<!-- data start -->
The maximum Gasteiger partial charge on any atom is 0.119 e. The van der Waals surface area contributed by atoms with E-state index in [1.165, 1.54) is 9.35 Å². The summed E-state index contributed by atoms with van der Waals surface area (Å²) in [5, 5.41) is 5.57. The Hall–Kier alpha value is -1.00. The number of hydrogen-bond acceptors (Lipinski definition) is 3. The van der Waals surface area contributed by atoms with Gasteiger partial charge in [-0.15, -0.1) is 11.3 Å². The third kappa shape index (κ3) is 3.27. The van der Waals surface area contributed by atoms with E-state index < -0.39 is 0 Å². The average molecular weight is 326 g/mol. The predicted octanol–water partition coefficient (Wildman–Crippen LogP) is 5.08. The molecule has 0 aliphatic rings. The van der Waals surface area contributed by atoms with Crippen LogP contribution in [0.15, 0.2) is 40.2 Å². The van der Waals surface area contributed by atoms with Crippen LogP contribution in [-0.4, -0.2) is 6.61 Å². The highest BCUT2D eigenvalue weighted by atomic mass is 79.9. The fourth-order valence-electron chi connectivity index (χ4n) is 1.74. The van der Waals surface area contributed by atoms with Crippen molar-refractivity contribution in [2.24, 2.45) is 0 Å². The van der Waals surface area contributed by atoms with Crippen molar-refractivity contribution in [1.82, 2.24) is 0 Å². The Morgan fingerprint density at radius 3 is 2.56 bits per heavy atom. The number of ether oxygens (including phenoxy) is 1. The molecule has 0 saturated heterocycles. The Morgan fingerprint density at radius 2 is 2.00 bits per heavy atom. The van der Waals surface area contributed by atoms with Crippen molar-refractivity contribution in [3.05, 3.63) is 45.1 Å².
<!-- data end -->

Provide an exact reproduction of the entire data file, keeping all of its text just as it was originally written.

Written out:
The maximum Gasteiger partial charge on any atom is 0.119 e. The van der Waals surface area contributed by atoms with E-state index in [1.165, 1.54) is 9.35 Å². The summed E-state index contributed by atoms with van der Waals surface area (Å²) in [5, 5.41) is 5.57. The Hall–Kier alpha value is -1.00. The number of hydrogen-bond acceptors (Lipinski definition) is 3. The van der Waals surface area contributed by atoms with Gasteiger partial charge in [-0.15, -0.1) is 11.3 Å². The third kappa shape index (κ3) is 3.27. The van der Waals surface area contributed by atoms with E-state index < -0.39 is 0 Å². The average molecular weight is 326 g/mol. The predicted octanol–water partition coefficient (Wildman–Crippen LogP) is 5.08. The molecule has 0 aliphatic rings. The van der Waals surface area contributed by atoms with Crippen LogP contribution in [0.15, 0.2) is 40.2 Å². The van der Waals surface area contributed by atoms with Crippen LogP contribution in [-0.4, -0.2) is 6.61 Å². The highest BCUT2D eigenvalue weighted by atomic mass is 79.9. The fourth-order valence-electron chi connectivity index (χ4n) is 1.74. The van der Waals surface area contributed by atoms with Crippen molar-refractivity contribution in [2.24, 2.45) is 0 Å². The van der Waals surface area contributed by atoms with Crippen molar-refractivity contribution in [1.82, 2.24) is 0 Å². The Morgan fingerprint density at radius 3 is 2.56 bits per heavy atom. The number of ether oxygens (including phenoxy) is 1. The molecule has 0 saturated heterocycles. The Morgan fingerprint density at radius 2 is 2.00 bits per heavy atom. The van der Waals surface area contributed by atoms with Crippen molar-refractivity contribution in [3.05, 3.63) is 45.1 Å².